For a heater, the heat produced is in ratio to energy of the electricity consumed.

For a heat pump, the heat produced is relative to the ambient temperature and the efficiency of the heat pump. The heat output is not related directly to the energy consumed. It can 'move around' far more, or far less, heat than the energy of the electricity consumed. Generally, heat pumps are designed for efficiency and can extract significant heat even from sub-zero conditions. As such, they usually represent a significantly lower cost to run than an electric heater.

Put simply, an electric heater turns power directly into heat. A heat pump moves around ambient heat. And they can cool by the same process.

Also, the cheapest solution may be insulation. Heavy thermal curtains for windows (and/or double glazing), batts in the ceiling and even panels on cold/hot walls.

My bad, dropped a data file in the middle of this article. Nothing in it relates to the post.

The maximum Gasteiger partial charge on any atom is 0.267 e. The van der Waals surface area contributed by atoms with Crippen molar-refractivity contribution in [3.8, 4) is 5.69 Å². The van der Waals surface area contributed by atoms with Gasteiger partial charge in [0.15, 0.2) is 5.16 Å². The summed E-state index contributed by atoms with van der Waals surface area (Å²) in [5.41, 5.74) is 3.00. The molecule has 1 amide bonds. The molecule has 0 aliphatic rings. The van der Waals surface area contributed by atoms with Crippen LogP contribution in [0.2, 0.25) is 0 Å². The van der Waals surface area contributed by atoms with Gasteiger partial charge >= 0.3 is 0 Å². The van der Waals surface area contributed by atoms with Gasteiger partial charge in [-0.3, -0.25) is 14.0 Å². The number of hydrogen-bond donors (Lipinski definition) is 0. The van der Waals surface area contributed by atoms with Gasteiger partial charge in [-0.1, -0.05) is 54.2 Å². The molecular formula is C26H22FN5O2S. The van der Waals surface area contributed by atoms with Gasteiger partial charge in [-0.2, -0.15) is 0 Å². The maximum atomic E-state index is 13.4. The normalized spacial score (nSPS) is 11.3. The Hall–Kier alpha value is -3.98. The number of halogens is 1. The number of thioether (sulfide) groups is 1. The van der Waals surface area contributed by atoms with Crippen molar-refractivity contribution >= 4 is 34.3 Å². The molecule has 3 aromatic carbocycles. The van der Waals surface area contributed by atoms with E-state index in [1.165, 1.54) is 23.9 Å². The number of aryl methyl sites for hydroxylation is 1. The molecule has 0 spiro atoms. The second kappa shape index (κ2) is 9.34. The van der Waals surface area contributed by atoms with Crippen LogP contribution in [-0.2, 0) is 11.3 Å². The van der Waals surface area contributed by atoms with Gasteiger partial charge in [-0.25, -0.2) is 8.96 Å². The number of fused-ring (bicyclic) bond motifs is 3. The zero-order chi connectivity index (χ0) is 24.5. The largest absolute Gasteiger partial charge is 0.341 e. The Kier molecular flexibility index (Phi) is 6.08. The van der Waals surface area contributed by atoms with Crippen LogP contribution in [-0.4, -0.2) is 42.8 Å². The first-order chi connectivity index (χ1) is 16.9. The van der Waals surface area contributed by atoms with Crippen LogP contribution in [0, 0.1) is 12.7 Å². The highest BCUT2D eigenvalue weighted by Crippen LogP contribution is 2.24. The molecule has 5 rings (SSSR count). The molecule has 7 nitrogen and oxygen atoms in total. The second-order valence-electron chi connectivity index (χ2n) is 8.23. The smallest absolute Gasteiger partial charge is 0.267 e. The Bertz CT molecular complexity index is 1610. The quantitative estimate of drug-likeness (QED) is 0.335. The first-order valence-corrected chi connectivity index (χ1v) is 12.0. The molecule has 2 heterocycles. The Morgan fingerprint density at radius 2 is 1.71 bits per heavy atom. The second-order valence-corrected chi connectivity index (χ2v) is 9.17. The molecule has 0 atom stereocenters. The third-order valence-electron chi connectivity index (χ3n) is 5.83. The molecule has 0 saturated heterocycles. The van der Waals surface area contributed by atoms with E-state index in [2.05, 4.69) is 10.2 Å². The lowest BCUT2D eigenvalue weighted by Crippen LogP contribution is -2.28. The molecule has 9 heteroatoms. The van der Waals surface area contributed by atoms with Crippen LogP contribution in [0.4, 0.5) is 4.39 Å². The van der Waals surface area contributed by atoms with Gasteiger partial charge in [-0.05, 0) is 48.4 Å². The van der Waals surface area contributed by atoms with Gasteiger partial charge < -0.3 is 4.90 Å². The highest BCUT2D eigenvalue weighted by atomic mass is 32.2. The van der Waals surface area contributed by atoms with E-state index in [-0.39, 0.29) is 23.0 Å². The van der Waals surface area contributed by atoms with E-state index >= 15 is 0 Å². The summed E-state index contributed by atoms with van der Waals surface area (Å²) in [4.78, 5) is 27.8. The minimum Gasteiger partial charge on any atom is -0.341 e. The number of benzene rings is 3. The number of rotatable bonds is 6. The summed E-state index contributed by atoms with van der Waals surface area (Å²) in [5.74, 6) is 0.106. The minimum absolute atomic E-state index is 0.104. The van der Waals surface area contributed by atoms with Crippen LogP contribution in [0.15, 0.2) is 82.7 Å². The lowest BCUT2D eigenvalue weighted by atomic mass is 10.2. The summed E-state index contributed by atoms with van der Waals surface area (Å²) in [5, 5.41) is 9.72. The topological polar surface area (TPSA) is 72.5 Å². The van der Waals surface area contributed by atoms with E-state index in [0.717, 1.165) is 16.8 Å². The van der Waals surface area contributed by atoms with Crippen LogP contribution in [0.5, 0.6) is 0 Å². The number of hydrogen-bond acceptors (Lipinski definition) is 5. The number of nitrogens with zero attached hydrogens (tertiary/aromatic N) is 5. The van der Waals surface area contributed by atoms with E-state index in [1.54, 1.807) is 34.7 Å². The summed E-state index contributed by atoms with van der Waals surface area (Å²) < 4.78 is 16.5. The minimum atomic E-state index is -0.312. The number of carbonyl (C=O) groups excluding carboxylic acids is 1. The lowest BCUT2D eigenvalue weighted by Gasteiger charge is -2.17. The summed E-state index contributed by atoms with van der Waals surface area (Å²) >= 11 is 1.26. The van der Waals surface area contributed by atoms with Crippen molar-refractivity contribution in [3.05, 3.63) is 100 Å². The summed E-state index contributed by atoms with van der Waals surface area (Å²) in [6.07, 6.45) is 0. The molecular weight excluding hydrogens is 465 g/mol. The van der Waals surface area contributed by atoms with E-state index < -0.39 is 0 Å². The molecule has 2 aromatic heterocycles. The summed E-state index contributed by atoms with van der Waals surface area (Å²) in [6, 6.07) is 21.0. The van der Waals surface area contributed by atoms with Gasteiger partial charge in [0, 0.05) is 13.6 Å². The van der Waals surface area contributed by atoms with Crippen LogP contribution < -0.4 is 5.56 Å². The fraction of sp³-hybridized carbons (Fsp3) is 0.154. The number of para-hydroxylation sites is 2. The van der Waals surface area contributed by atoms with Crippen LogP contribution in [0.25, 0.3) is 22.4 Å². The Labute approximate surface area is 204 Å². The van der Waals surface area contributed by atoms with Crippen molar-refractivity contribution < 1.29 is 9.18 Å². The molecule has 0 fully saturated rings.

edit on 8/5/2018 by chr0naut because: (no reason given)



posted on May, 8 2018 @ 08:38 PM
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a reply to: TinySickTears

I am using Central Air Conditioning which uses the boiler for heating in winter.
I want electric radiators back. In winter the stupid boiler uses too much gas increasing gas bill overall. Boilers have too much hazards for a small house hold and increases chance of fire. Boilers also increases CO2 level which is even more stupid. I can tell because my house used to have radiators before it burned down and reconstructed into using boilers.

www.hgtv.com...



edit on 8-5-2018 by makemap because: (no reason given)